Improvement is unlikely if only the high schools get involved
It looks like educators in the Bullitt County Public School District are catching on – strong performance on the ACT college entrance test is important for all students in the district, and real performance improvement will take involvement of all schools: elementary, middle and high schools.
Bullitt County educators are not happy about their current ACT performance, nor should they be. As the Pioneer News reports, their district ranks in 111th place for their 11th grade students’ performance on recently released ACT testing from the 2009-10 school term. That is not an impressive rank among the 169 Kentucky school districts that have high schools (Note: the news report got the number of districts wrong). Furthermore, Kentucky Department of Education data show only 16.2 percent of the district’s students scored high enough on the ACT math test to be considered likely to do well in a freshman college algebra course.
But, Bullitt County’s reaction to the sobering news is rather remarkable, and hopeful.
The district brought in Dr. Debbie Powers, Executive director of the University of Louisville’s Kentucky Principals Academy, to lead a meeting of all the district’s elementary, middle and high school principals, vice principals, counselors, instructional coaches and data managers.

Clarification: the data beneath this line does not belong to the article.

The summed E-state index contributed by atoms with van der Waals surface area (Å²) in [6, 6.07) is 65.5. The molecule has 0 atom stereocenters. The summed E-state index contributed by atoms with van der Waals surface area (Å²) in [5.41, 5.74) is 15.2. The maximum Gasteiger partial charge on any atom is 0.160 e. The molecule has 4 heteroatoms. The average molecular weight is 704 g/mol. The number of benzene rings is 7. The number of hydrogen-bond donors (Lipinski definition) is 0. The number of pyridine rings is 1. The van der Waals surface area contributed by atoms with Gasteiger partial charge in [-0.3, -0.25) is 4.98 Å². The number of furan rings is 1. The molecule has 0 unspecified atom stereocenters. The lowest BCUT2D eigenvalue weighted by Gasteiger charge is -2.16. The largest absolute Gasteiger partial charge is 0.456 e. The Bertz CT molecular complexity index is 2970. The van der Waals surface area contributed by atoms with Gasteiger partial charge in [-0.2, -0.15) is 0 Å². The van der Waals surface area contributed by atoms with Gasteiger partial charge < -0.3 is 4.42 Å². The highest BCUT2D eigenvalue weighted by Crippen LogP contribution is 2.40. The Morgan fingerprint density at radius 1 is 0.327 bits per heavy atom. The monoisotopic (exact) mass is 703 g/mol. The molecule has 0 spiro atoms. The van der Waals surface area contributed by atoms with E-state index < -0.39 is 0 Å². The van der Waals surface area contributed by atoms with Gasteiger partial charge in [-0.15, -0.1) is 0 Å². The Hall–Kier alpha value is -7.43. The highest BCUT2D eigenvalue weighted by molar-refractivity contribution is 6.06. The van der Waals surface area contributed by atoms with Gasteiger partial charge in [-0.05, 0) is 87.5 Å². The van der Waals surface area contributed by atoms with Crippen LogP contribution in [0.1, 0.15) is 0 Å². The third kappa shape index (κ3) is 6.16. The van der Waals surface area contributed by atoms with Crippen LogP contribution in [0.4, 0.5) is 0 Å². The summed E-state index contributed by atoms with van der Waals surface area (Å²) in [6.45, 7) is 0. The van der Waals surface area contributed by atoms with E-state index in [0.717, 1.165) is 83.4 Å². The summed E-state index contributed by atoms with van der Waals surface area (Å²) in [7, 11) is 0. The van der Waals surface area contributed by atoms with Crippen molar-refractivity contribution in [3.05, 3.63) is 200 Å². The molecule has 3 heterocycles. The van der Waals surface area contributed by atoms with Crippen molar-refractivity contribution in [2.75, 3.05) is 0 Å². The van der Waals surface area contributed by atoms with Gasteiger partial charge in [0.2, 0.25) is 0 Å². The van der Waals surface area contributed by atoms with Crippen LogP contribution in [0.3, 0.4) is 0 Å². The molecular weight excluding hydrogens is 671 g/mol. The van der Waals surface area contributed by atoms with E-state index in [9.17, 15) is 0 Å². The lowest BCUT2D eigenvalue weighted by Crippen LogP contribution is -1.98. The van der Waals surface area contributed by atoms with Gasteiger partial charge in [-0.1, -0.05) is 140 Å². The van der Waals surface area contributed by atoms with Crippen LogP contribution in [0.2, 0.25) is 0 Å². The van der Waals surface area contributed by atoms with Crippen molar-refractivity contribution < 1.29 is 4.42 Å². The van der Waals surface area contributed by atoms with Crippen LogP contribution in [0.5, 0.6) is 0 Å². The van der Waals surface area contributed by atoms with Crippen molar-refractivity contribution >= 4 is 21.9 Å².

Let me reemphasize that: Bullitt County is getting ALL of its key school leaders involved, not just the high school teams.
Both Powers and Bullitt County clearly understand that the district needs to address ACT performance with a coordinated program that involves every school, not just the high schools.
Better ACT performance doesn’t magically appear in the high schools. It is a long-term proposition where the efforts from elementary school to high school must be carefully coordinated if really dramatic improvement is to occur.
Hats off to Bullitt County for taking these important first steps!